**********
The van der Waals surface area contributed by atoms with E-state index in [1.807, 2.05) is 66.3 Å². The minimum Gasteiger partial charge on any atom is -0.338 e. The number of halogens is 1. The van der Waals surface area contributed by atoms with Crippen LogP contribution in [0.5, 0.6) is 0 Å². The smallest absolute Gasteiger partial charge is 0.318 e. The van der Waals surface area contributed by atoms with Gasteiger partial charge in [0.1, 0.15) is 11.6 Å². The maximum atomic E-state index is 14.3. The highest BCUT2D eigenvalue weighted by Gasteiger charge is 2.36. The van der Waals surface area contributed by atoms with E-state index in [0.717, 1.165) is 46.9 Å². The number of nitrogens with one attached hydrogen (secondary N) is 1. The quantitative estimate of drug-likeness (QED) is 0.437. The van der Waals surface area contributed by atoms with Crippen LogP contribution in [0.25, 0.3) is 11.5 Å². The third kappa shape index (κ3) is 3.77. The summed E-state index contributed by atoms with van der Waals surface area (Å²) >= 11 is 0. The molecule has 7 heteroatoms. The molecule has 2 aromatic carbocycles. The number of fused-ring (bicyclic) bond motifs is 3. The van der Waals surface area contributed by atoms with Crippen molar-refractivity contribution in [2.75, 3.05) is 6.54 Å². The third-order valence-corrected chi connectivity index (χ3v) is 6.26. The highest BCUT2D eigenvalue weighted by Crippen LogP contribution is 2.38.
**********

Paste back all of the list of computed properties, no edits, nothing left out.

The van der Waals surface area contributed by atoms with E-state index in [1.807, 2.05) is 66.3 Å². The minimum Gasteiger partial charge on any atom is -0.338 e. The number of halogens is 1. The van der Waals surface area contributed by atoms with Crippen LogP contribution in [0.5, 0.6) is 0 Å². The smallest absolute Gasteiger partial charge is 0.318 e. The van der Waals surface area contributed by atoms with Gasteiger partial charge in [0.1, 0.15) is 11.6 Å². The maximum atomic E-state index is 14.3. The highest BCUT2D eigenvalue weighted by Gasteiger charge is 2.36. The van der Waals surface area contributed by atoms with E-state index in [0.717, 1.165) is 46.9 Å². The number of nitrogens with one attached hydrogen (secondary N) is 1. The quantitative estimate of drug-likeness (QED) is 0.437. The van der Waals surface area contributed by atoms with Crippen LogP contribution in [0.25, 0.3) is 11.5 Å². The third kappa shape index (κ3) is 3.77. The summed E-state index contributed by atoms with van der Waals surface area (Å²) >= 11 is 0. The molecule has 7 heteroatoms. The molecule has 2 aromatic carbocycles. The number of fused-ring (bicyclic) bond motifs is 3. The van der Waals surface area contributed by atoms with Crippen molar-refractivity contribution in [2.75, 3.05) is 6.54 Å². The third-order valence-corrected chi connectivity index (χ3v) is 6.26. The highest BCUT2D eigenvalue weighted by Crippen LogP contribution is 2.38.